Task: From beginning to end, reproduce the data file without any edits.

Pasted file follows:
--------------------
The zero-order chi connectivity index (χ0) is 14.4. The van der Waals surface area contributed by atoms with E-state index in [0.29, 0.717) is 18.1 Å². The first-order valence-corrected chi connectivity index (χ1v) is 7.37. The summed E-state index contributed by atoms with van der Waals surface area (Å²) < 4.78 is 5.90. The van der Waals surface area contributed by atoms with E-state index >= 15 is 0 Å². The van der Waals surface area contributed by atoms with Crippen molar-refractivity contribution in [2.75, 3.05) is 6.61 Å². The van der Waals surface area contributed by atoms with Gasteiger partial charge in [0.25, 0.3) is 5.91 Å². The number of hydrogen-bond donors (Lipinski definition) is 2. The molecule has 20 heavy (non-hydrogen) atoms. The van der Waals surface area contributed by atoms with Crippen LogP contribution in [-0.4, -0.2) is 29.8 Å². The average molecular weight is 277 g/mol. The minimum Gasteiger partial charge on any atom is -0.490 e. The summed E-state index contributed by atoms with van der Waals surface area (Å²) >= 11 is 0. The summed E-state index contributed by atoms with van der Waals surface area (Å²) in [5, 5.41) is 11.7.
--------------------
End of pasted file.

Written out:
The zero-order chi connectivity index (χ0) is 14.4. The van der Waals surface area contributed by atoms with E-state index in [0.29, 0.717) is 18.1 Å². The first-order valence-corrected chi connectivity index (χ1v) is 7.37. The summed E-state index contributed by atoms with van der Waals surface area (Å²) < 4.78 is 5.90. The van der Waals surface area contributed by atoms with E-state index >= 15 is 0 Å². The van der Waals surface area contributed by atoms with Crippen molar-refractivity contribution in [2.75, 3.05) is 6.61 Å². The van der Waals surface area contributed by atoms with Gasteiger partial charge in [0.25, 0.3) is 5.91 Å². The number of hydrogen-bond donors (Lipinski definition) is 2. The molecule has 20 heavy (non-hydrogen) atoms. The van der Waals surface area contributed by atoms with Crippen LogP contribution in [-0.4, -0.2) is 29.8 Å². The average molecular weight is 277 g/mol. The minimum Gasteiger partial charge on any atom is -0.490 e. The summed E-state index contributed by atoms with van der Waals surface area (Å²) >= 11 is 0. The summed E-state index contributed by atoms with van der Waals surface area (Å²) in [5, 5.41) is 11.7.